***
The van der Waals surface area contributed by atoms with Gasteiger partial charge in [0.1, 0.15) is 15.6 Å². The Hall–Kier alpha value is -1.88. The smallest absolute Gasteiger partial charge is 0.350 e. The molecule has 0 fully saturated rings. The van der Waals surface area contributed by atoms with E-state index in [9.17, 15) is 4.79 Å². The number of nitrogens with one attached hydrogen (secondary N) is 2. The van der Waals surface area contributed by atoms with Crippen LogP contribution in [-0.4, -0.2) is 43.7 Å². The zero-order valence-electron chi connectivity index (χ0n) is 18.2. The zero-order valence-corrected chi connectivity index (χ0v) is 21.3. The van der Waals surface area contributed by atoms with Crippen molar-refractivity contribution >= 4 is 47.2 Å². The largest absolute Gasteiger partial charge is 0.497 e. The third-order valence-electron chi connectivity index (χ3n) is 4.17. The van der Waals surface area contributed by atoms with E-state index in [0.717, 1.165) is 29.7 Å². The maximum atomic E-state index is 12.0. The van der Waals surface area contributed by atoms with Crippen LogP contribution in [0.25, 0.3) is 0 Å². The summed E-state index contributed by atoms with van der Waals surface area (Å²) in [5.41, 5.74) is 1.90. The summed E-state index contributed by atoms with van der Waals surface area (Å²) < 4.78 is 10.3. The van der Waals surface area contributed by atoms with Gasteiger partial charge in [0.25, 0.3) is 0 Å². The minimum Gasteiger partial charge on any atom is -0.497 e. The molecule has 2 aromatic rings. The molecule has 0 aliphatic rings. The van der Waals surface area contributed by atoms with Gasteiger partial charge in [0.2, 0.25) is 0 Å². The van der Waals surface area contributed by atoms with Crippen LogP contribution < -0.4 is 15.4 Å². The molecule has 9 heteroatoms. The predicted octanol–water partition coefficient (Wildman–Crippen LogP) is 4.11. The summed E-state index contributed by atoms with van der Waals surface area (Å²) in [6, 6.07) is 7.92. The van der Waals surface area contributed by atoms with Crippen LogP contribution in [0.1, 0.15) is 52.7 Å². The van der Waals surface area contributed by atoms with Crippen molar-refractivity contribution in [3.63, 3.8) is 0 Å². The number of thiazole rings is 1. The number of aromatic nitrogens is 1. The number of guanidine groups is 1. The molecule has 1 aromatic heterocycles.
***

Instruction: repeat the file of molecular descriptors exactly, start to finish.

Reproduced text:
The van der Waals surface area contributed by atoms with Gasteiger partial charge in [0.1, 0.15) is 15.6 Å². The Hall–Kier alpha value is -1.88. The smallest absolute Gasteiger partial charge is 0.350 e. The molecule has 0 fully saturated rings. The van der Waals surface area contributed by atoms with E-state index in [9.17, 15) is 4.79 Å². The number of nitrogens with one attached hydrogen (secondary N) is 2. The van der Waals surface area contributed by atoms with Crippen LogP contribution in [-0.4, -0.2) is 43.7 Å². The zero-order valence-electron chi connectivity index (χ0n) is 18.2. The zero-order valence-corrected chi connectivity index (χ0v) is 21.3. The van der Waals surface area contributed by atoms with Crippen molar-refractivity contribution >= 4 is 47.2 Å². The largest absolute Gasteiger partial charge is 0.497 e. The third-order valence-electron chi connectivity index (χ3n) is 4.17. The van der Waals surface area contributed by atoms with E-state index in [0.717, 1.165) is 29.7 Å². The maximum atomic E-state index is 12.0. The van der Waals surface area contributed by atoms with Crippen LogP contribution in [0.25, 0.3) is 0 Å². The summed E-state index contributed by atoms with van der Waals surface area (Å²) in [5.41, 5.74) is 1.90. The summed E-state index contributed by atoms with van der Waals surface area (Å²) < 4.78 is 10.3. The van der Waals surface area contributed by atoms with Gasteiger partial charge in [0.25, 0.3) is 0 Å². The minimum Gasteiger partial charge on any atom is -0.497 e. The molecule has 2 aromatic rings. The molecule has 0 aliphatic rings. The van der Waals surface area contributed by atoms with Gasteiger partial charge in [0.2, 0.25) is 0 Å². The van der Waals surface area contributed by atoms with Crippen LogP contribution < -0.4 is 15.4 Å². The molecule has 9 heteroatoms. The predicted octanol–water partition coefficient (Wildman–Crippen LogP) is 4.11. The summed E-state index contributed by atoms with van der Waals surface area (Å²) in [6, 6.07) is 7.92. The van der Waals surface area contributed by atoms with Crippen LogP contribution in [0.1, 0.15) is 52.7 Å². The van der Waals surface area contributed by atoms with Crippen molar-refractivity contribution in [3.63, 3.8) is 0 Å². The number of thiazole rings is 1. The number of aromatic nitrogens is 1. The number of guanidine groups is 1. The molecule has 1 aromatic heterocycles.